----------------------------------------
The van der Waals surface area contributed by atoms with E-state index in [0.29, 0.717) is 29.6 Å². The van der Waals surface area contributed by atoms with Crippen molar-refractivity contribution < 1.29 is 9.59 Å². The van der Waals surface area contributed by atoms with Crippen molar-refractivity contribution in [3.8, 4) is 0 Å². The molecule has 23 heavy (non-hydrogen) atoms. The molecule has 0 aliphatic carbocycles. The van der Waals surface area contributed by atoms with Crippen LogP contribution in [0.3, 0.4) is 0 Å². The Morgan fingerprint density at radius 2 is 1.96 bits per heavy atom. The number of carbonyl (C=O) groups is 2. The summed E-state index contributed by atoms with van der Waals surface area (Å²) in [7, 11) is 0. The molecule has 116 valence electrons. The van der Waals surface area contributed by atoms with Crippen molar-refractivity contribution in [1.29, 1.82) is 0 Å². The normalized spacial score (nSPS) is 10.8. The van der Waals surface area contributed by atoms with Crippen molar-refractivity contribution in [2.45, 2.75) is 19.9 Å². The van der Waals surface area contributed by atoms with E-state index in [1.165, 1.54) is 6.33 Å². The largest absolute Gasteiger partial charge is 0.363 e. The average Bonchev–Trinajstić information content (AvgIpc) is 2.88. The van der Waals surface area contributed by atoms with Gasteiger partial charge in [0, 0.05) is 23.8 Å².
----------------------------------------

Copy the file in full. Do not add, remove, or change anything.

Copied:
The van der Waals surface area contributed by atoms with E-state index in [0.29, 0.717) is 29.6 Å². The van der Waals surface area contributed by atoms with Crippen molar-refractivity contribution < 1.29 is 9.59 Å². The van der Waals surface area contributed by atoms with Crippen molar-refractivity contribution in [3.8, 4) is 0 Å². The molecule has 23 heavy (non-hydrogen) atoms. The molecule has 0 aliphatic carbocycles. The van der Waals surface area contributed by atoms with Crippen LogP contribution in [0.3, 0.4) is 0 Å². The Morgan fingerprint density at radius 2 is 1.96 bits per heavy atom. The number of carbonyl (C=O) groups is 2. The summed E-state index contributed by atoms with van der Waals surface area (Å²) in [7, 11) is 0. The molecule has 116 valence electrons. The van der Waals surface area contributed by atoms with Crippen molar-refractivity contribution in [1.29, 1.82) is 0 Å². The normalized spacial score (nSPS) is 10.8. The van der Waals surface area contributed by atoms with Crippen molar-refractivity contribution in [2.45, 2.75) is 19.9 Å². The van der Waals surface area contributed by atoms with E-state index in [1.165, 1.54) is 6.33 Å². The largest absolute Gasteiger partial charge is 0.363 e. The average Bonchev–Trinajstić information content (AvgIpc) is 2.88. The van der Waals surface area contributed by atoms with Gasteiger partial charge in [0, 0.05) is 23.8 Å².